Jandamurra, an Aboriginal man, known as Pigeon to whites, was a skilled horseman, marksman and much-valued police tracker. His good mate, unusually, was an Englishman, named Richardson. Jandamurra was forced by his tribe to choose between settlers and the Bunuba culture. He killed Richardson and spectacularly sealed his fate, immediately becoming a legendary resistance fighter for his people.
For three years as a ‘magical immortal’ he led an armed guerilla insurgency against settlers and police. Cruelly betrayed, Jandamurra was shot dead in 1897, his head cut off as a trophy for a disbelieving and outraged colony. He was 23.
The Bungles are a crab-shaped range in a deeply dissected massif from the Devonian Period 360 million years in the making through geological uplifts, the odd meteor and water erosion. On everyone’s lips is how are these odd striped shapes formed? First, sand blown from the Tanami Desert formed sand dunes, then successive deposits of gravel created a seven km-high sandstone plateau. Twenty million years of erosion left remnants as beehive-shaped karst of great beauty and cultural significance. Why the stripe banding? The dry red layer is iron oxide while the moist dark layer contains blue-green algae that provides a protective coating.
Day two is all about Cathedral Gorge. It’s the highlight. Our group walks along Piccaninny Creek’s smooth grey rock bed with its avenue of beehives, veering off to a sandy creek bed to enter the gorge. The winding passage is strikingly beautiful, towering walls of golden rock, glimpses of more behind, reflective water pools, ledges and potholes and giant slabs of broken-off rock marking huge waterfalls.
Nothing prepares for the grandeur of this stupendous natural amphitheatre. Entering this cathedral today is akin to a thirteenth century peasant’s awe entering Chartres Cathedral. We sit at the far end under the rocky hood looking back to the nave over the altar of a small pool. All this; created by unimaginable torrents of water. Out of the light a group of ant-size people walk around the white sandy perimeter and start to sing – a joyous test of the acoustics. It’s a reminder that the Sydney Symphony Orchestra performed here. For most it’s a time for personal reflection, the power of nature, and the smallness of humans.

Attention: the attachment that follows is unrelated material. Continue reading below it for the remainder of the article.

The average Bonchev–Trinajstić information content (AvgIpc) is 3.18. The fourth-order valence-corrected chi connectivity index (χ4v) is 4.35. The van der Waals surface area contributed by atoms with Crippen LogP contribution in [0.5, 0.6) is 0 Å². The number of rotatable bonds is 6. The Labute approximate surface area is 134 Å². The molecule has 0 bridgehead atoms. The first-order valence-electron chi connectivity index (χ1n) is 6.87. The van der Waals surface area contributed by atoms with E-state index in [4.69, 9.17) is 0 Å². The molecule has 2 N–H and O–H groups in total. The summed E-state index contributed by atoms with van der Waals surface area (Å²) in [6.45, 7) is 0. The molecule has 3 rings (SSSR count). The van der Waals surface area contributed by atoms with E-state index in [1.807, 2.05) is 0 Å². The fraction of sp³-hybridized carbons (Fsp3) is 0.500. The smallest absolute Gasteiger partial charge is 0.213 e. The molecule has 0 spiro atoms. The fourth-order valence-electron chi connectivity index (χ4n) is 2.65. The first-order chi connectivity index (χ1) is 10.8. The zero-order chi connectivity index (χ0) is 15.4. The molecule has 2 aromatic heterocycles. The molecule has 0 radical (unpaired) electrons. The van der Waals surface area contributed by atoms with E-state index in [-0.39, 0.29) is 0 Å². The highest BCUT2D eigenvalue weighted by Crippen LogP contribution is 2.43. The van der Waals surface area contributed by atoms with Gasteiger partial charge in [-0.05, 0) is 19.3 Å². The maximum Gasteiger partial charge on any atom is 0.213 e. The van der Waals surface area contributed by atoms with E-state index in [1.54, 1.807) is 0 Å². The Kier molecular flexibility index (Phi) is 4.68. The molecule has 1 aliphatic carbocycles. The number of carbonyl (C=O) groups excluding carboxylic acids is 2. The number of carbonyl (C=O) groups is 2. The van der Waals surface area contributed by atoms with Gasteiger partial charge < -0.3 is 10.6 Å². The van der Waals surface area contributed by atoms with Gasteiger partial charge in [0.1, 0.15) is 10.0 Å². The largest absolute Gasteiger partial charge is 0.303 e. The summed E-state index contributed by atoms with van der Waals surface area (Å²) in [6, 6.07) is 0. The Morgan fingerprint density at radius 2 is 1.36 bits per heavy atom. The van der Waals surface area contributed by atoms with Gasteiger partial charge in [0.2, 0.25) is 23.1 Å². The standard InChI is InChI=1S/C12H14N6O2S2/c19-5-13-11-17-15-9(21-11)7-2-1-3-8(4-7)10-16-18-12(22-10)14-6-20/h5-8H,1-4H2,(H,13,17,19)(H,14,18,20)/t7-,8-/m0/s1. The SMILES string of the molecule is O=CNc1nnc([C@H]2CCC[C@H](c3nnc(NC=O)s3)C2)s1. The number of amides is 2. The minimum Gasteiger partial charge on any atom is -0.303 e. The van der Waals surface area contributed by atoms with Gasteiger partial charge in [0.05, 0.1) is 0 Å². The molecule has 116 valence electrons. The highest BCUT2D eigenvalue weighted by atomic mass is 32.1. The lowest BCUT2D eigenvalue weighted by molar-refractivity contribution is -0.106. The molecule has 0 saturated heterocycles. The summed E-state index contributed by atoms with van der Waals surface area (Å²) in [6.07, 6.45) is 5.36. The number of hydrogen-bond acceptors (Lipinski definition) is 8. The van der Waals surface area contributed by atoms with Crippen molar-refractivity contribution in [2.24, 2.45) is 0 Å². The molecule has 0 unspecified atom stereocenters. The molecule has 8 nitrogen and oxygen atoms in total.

Our return via Domes Walk provides the best views of these beehive structures, whether it’s close up, in clumps, distant placements or angled vistas. There are curious weathered shapes of heads and elephants. Whenever the hardened casing is broken, whatever colour the band, out pours pure white sand.
Low sweeps on our homeward flight reveal more of this tiger-striped massif that adds scale and context to my walks within it. It’s sunset and it’s aglow. From the ancient to the recent, we circle the man-made crater of Argyle diamond mine and cross the artificial sea of Lake Argyle before landing in Kununurra.
The East Kimberley is a wild wilderness of great beauty yet to be discovered by the world’s tourists. It doesn’t matter what you call it, if you come here, you must visit the Bungles.